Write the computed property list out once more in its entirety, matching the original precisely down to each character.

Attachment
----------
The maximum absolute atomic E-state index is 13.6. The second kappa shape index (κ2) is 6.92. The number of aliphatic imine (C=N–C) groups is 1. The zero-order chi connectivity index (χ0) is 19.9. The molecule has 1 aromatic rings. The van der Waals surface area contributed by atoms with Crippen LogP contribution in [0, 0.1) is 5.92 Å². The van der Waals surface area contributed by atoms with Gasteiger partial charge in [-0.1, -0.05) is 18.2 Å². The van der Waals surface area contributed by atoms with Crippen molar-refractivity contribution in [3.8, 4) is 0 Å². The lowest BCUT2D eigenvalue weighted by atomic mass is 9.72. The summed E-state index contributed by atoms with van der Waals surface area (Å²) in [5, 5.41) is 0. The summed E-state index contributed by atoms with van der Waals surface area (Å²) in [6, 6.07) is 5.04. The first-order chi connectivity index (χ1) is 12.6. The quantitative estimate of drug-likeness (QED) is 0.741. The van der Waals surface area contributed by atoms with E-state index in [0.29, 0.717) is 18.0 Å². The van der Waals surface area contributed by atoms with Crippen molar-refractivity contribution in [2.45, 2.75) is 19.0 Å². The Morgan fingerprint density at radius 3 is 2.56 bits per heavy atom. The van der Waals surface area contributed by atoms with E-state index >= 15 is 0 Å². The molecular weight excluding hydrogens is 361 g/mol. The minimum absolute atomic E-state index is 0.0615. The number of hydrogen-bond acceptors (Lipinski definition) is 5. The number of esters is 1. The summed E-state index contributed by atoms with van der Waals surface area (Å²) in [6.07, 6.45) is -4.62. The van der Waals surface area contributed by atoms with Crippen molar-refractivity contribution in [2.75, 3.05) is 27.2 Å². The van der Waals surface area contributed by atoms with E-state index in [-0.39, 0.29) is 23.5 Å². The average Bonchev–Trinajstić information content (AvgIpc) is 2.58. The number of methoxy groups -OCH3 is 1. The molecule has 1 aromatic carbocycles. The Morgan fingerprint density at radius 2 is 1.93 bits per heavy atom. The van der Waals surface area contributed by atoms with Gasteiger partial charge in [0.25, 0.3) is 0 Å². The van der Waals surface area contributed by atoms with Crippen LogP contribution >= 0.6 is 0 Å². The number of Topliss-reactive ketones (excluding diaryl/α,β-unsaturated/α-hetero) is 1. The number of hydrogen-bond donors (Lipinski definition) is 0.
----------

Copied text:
The maximum absolute atomic E-state index is 13.6. The second kappa shape index (κ2) is 6.92. The number of aliphatic imine (C=N–C) groups is 1. The zero-order chi connectivity index (χ0) is 19.9. The molecule has 1 aromatic rings. The van der Waals surface area contributed by atoms with Crippen LogP contribution in [0, 0.1) is 5.92 Å². The van der Waals surface area contributed by atoms with Gasteiger partial charge in [-0.1, -0.05) is 18.2 Å². The van der Waals surface area contributed by atoms with Crippen molar-refractivity contribution in [3.8, 4) is 0 Å². The lowest BCUT2D eigenvalue weighted by atomic mass is 9.72. The summed E-state index contributed by atoms with van der Waals surface area (Å²) in [5, 5.41) is 0. The summed E-state index contributed by atoms with van der Waals surface area (Å²) in [6, 6.07) is 5.04. The first-order chi connectivity index (χ1) is 12.6. The quantitative estimate of drug-likeness (QED) is 0.741. The van der Waals surface area contributed by atoms with E-state index in [0.29, 0.717) is 18.0 Å². The van der Waals surface area contributed by atoms with Crippen molar-refractivity contribution in [2.45, 2.75) is 19.0 Å². The Morgan fingerprint density at radius 3 is 2.56 bits per heavy atom. The van der Waals surface area contributed by atoms with E-state index >= 15 is 0 Å². The molecular weight excluding hydrogens is 361 g/mol. The minimum absolute atomic E-state index is 0.0615. The number of hydrogen-bond acceptors (Lipinski definition) is 5. The number of esters is 1. The summed E-state index contributed by atoms with van der Waals surface area (Å²) in [6.07, 6.45) is -4.62. The van der Waals surface area contributed by atoms with Crippen molar-refractivity contribution in [2.75, 3.05) is 27.2 Å². The van der Waals surface area contributed by atoms with E-state index in [-0.39, 0.29) is 23.5 Å². The average Bonchev–Trinajstić information content (AvgIpc) is 2.58. The number of methoxy groups -OCH3 is 1. The molecule has 1 aromatic carbocycles. The Morgan fingerprint density at radius 2 is 1.93 bits per heavy atom. The van der Waals surface area contributed by atoms with Gasteiger partial charge in [0.25, 0.3) is 0 Å². The van der Waals surface area contributed by atoms with Crippen LogP contribution >= 0.6 is 0 Å². The number of Topliss-reactive ketones (excluding diaryl/α,β-unsaturated/α-hetero) is 1. The number of hydrogen-bond donors (Lipinski definition) is 0.